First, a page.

Nana's Rockery

Nana's rockery is the oldest garden here on Turra Lodge Farm. Located on the south side of Turra Lodge Farm this space is one that holds fond memories for many.



Established in 2002 the garden acted as a refuge for my Mum and Nana as the house began. As Dad would work tirelessly building the house we would call a home, the rockery was the place of experimentation as to what plants would survive this new land.

The location of this newborn flower bed was one overlooking the water giving spectacular viewpoints and wind shelter.

However, what was not initially taken into consideration was this area was in fact an unmined area. This meant, as it was on part of the abandoned mine, where should lay clay was in fact a coalbed.



The soil consisted of a thin layer of topsoil followed by hard, black coal. Some may see this as an impossible place to plant a garden, but to my family, this was merely an obstacle to be overcome.


So, with a pickaxe and an iron digging bar, holes were dug, shrubs were planted and the war with wildlife commenced.


Moving from a housing estate in Kildare my family had little awareness to the battle with wildlife they were about to endure. From torn bark on the trees to vanishing plants, gardening with rabbits and hares was a foreign concept to us.



Through trial and error, it was discovered which plants were not so appealing to the wildlife and what plants would be thieved in the night and basically a lost cause to the garden.


As cute and adorable as wildlife can be, the droves of hares fleecing the newly planted shrubs were not so lovely.


After a few years the plants that survived became established and the rabbits were no longer a threat. That being said, at this point in time we had started to acquire a heard of Pygmy goats…


You see where this is going!



The plants that had survived and thrived were now even more of a prized possession as it had taken so much effort to get them to this point.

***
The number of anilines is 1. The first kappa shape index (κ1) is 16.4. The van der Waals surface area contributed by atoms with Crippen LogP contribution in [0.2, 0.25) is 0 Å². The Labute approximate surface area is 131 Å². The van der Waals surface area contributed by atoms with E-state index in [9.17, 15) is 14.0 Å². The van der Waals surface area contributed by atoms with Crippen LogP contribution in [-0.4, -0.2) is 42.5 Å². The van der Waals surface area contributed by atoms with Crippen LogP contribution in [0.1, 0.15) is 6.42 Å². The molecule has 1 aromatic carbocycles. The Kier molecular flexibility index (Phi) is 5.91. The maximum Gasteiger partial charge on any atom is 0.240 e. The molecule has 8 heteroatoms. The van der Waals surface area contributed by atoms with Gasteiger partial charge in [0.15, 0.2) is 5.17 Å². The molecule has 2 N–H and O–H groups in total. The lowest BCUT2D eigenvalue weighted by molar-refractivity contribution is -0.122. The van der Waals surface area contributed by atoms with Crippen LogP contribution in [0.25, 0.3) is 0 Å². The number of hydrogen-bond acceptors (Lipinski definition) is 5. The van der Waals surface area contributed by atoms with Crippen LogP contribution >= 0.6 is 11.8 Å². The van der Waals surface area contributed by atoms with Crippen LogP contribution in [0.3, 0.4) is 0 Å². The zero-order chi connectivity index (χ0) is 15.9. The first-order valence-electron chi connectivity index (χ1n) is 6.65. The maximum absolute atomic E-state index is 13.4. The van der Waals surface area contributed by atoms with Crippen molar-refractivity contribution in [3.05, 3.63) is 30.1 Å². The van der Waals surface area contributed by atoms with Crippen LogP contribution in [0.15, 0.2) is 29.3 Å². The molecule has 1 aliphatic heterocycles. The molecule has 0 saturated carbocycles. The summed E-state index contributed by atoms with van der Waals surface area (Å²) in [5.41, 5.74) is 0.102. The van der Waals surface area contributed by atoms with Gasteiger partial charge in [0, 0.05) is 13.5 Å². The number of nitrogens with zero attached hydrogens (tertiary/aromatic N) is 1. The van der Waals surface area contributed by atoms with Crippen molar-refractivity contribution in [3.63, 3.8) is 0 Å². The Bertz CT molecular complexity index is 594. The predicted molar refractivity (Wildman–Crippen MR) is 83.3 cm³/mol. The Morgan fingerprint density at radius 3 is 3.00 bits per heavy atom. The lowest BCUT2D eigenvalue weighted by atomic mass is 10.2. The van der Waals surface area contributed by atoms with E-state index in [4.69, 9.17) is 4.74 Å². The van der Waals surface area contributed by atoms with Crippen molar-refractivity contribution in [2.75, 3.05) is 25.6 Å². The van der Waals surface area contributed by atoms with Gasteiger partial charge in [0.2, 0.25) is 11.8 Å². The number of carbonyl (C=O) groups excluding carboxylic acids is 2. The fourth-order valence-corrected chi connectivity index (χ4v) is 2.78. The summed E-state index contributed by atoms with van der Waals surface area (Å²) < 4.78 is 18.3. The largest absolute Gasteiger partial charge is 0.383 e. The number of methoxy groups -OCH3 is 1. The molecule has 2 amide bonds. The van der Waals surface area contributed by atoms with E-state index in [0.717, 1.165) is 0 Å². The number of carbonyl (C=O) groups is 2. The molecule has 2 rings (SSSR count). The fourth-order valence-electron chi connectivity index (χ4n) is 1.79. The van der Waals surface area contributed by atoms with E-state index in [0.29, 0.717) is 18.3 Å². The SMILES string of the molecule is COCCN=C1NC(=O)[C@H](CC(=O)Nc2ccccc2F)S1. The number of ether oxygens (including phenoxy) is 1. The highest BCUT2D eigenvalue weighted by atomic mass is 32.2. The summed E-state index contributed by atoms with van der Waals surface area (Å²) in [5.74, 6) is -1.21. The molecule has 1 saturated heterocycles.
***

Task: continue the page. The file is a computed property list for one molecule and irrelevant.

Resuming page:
So then factor in some young children who were now caring for a herd of goats and not so diligent in locking gates behind them…


Frustration doesn’t even begin to describe it for Mum and Nana at this point.



I have very funny memories of the occasional “the goats are out!” scream from whoever had spotted the escape artists amongst the plants. This was then followed by swift sprinting from the house to return the goats to their rightful place. Screams of “G’wan!” as your arms flail around over your head trying to be a scary creature and safeguard the plants.


You would think we would learn how to secure the goats after the first few times, but I must admit this was a weekly and sometimes daily occurrence for us.


Nevertheless, it made for some great childhood memories.



Speaking of childhood memories, I must explain how the number of wild primroses in the rockery bed came to be.


So, if you are familiar with gorse bushes you may know they are very dense and prickly. They cast a lot of shade on the undergrowth and so provide the perfect home for the primrose.


The hill behind the rockery is filled with these bushes and as children we would cut passageways through the growth creating dens and hideouts.



On these explorations we would inevitably come across some of the flowers which we would have picked and brought down to Nana who was always found amongst the foliage with either a garden hoe or a cigarette in hand.


Realising we had access to these plants Nana armed us with a hand trowel and sent us back up the hill on an adventure to retrieve as many primroses as we could for the garden (preferably with roots attached).



They were then planted throughout the rockery where they now form beautiful drifts of ivory blossoms every spring.


The main plants accompanying these treasured wildflowers in the rockery are hebes. They seem to love the dense soil.



A 40 foot tall eucalyptus tree stands above the rest and is surrounded by various conifers.


There are countless more plants in the garden alongside these but if I was to list them all I might be here forever.



I should highlight that the rockery actually had no reason to be called so before 2016 when rocks were eventually added to the garden. I don’t know why it was christened the rockery, but it just was.



It was Nana's Garden and if I am honest nobody was going to question her logic.


She was a strong-minded woman so to question her was done at your own risk of being told off. This garden is a tribute to her and is to this day maintained in the way she planted it. I’m sure she may not approve of us letting some of the shrubs grow and merge together, but all in all it is still the garden she worked tirelessly on and when called for a cup of tea would inevitably be found popping her head out from behind a shrub within.


Feel free to subscribe and stay up to date as I continue to write the stories of each garden here at Turra Lodge Farm.


Bridie Birchall 1935-2013

If you enjoyed this blog post you might also like to read


The Cottage Garden - Formerly The Hospital Bed

The Rose Garden, Est. 2019

The Lakehouse Garden

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I hope you enjoy your time here learning about the strange story that is my life.

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